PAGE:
Getting Evidence Quicker: The Development of Rapid Evaluation in Selected African Countries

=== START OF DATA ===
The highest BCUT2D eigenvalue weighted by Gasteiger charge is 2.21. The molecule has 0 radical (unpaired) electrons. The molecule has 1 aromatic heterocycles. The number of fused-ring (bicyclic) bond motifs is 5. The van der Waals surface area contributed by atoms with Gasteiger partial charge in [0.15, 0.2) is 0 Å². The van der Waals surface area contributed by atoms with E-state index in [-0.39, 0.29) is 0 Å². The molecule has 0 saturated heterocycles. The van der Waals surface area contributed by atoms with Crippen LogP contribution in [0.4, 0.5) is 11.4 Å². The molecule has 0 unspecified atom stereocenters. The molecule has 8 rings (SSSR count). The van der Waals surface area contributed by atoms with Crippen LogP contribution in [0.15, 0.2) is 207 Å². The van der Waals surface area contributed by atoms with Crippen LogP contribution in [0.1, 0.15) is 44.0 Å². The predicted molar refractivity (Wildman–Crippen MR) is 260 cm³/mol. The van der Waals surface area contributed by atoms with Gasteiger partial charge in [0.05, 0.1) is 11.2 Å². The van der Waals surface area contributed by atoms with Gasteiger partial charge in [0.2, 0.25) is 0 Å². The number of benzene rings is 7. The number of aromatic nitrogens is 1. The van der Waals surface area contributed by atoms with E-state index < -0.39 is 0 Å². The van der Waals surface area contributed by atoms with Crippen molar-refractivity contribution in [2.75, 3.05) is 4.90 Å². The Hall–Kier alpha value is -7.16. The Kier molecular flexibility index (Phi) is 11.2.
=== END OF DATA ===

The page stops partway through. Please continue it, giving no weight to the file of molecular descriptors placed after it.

In a recent research study by Twende Mbele to assess the state of M&E culture in five participating governments, a question regarding the ‘[timeliness of] information provided to decision-makers’ was asked to more than 462 managers. On average 61% of respondents felt that M&E evidence was often used to support policy-making and implementation. And 60% of respondents indicated that evaluation reports were shared. As far as decision-making goes, the respondents indicated that decisions are often taken without proper diagnosis of the problem- around 41 – 44% indicated this happens often and 50% of respondents indicated that diagnosis of problems to inform planning happens rarely. This suggests that there is a problem with key evidence being available when needed to make decisions. According to one respondent from Benin, “The information gets to us but not on time and most times it is not clear. The information is not usually used to make decisions - not used to get the desired results”. This clear need to get information more rapidly for decision-making (especially from evaluations) has led the Twende Mbele partnership to begin an initiative to look at rapid evaluations to plug this gap.